The candid ones
I’ve interviewed CEOs, business leaders and entrepreneurs for the best part of 20 years. For the most part you have been down to earth and forthcoming in the peaks and pitfalls of running a business; open about your lives and the difficulty in balancing commitments.
When time is a problem, you find it somewhere to have a chat – which is generous considering there will sometimes be a few tough questions, particularly about finances. Remuneration is a funny thing. We touched on it last issue, but what right does anybody really have to ask what another person owns.
I try to avoid those questions myself. If the state of a company’s finances is public record that is fine, and if the packages of the leaders of those companies are made available, then we can gain insight into performance – which is crucial for shareholders. Any other time and it becomes a little invasive. But again, some leaders will give it up in the course of a conversation and the openness is appreciated.
We made a great start last issue, our first issue, because the leaders we interviewed and those who offered their expertise were so willing to give their time, sincerity and candidness.
This issue is no different. We have some extraordinarily informative interviews for you this issue with some of the country’s leading private and public companies. Stephen Young of E&A explains how to recover from major setbacks and bring your share price back to record levels. Riviera’s Wes Moxey describes what it’s like going from a wholly private owned company to one being run by an investment group. Denise Goldsworthy gives us insight into why it’s important to keep learning, no matter where you sit on the corporate ladder. Denise worked for BHP and Rio before starting her own business and shaped the policy and regulation with regard to women working in these organisations. Keith McIlwain describes the need for a business to seek out emerging trends and why family is so important in a family business, while Ben Hammond explains the intricacies of dealing with China. Finally Stephen Byron, son of famous Australian entrepreneur Terry Snow, reveals how the Canberra Airport Group has transformed Canberra.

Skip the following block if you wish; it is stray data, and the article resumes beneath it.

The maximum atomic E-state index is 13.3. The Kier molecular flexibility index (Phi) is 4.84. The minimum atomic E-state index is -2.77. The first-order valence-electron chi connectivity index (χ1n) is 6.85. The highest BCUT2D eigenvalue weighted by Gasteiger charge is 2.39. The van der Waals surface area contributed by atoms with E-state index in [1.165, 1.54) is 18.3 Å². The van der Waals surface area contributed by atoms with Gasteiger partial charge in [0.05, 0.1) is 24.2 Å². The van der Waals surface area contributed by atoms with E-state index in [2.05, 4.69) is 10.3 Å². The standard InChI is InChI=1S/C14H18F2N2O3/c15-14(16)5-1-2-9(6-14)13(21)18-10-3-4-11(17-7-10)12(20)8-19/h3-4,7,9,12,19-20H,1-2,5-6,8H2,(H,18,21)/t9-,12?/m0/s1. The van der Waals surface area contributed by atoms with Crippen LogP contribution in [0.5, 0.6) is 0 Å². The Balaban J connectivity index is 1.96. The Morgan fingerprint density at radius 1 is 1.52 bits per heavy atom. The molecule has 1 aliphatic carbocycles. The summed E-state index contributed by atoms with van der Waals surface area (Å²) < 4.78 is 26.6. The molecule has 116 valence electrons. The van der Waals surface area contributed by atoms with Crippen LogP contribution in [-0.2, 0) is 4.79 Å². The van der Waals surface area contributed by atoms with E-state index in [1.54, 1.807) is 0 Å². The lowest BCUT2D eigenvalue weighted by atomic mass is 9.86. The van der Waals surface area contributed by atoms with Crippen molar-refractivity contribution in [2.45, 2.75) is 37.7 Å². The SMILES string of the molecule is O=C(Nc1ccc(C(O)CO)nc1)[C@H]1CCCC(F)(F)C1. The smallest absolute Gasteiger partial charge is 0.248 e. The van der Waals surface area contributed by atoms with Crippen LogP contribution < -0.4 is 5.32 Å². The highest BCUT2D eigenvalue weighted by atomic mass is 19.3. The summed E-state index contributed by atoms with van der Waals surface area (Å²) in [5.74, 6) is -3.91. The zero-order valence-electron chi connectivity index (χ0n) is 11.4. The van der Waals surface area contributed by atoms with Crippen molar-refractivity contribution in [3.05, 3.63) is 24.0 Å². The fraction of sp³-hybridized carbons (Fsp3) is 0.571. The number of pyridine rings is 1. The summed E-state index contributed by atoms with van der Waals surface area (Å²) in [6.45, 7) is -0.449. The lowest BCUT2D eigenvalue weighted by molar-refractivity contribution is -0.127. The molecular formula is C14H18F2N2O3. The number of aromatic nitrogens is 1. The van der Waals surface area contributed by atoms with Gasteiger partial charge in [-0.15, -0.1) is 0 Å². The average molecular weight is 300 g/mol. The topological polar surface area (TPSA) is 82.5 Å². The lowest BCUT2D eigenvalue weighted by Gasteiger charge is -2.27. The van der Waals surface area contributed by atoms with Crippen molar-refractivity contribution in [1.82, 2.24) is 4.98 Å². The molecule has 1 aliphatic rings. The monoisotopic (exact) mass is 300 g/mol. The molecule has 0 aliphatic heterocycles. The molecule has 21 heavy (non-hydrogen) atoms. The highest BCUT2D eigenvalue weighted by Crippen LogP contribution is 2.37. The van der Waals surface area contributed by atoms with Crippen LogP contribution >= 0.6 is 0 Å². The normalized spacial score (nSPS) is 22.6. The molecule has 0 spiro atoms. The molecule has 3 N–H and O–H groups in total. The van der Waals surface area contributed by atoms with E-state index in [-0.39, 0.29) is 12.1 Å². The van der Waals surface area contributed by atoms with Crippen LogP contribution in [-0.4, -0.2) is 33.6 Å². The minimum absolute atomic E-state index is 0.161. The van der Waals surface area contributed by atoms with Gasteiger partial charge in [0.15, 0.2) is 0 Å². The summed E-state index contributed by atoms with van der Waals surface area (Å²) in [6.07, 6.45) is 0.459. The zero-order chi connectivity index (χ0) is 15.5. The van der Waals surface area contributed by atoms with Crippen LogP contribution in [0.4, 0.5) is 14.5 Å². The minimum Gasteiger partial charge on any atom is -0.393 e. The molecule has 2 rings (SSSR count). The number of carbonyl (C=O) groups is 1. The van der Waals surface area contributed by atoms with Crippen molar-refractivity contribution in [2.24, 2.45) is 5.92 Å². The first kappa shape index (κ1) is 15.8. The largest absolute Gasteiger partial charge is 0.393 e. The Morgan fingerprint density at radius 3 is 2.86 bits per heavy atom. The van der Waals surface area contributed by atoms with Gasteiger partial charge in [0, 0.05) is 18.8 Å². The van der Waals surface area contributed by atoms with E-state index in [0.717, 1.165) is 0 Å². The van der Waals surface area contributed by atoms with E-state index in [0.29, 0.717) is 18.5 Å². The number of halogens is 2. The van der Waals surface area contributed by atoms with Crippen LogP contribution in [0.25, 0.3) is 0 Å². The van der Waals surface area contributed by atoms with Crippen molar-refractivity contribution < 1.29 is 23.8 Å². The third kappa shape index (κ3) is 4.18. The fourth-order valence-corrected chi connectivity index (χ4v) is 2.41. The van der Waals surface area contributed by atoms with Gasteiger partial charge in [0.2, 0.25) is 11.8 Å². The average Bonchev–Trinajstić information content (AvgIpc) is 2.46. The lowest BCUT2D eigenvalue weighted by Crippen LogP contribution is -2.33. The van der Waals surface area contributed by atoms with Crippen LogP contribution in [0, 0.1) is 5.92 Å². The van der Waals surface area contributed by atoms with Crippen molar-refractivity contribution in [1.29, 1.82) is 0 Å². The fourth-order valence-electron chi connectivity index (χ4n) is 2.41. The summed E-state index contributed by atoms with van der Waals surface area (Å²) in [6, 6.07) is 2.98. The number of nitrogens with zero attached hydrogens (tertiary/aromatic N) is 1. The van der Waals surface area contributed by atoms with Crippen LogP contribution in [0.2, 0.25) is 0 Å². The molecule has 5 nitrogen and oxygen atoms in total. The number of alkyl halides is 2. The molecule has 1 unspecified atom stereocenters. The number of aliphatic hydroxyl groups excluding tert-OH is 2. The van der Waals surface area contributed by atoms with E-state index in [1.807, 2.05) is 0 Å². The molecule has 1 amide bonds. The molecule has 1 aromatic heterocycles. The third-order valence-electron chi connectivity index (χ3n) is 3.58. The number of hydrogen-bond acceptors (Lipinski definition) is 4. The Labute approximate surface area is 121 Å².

Meanwhile our regular contributors talk everything from health to doing business in China.
This issue was a pleasure to put together because those we interview and those who contribute are so giving. I hope you gain the same insight as we do here at Business First.
Editor, Business First Magazine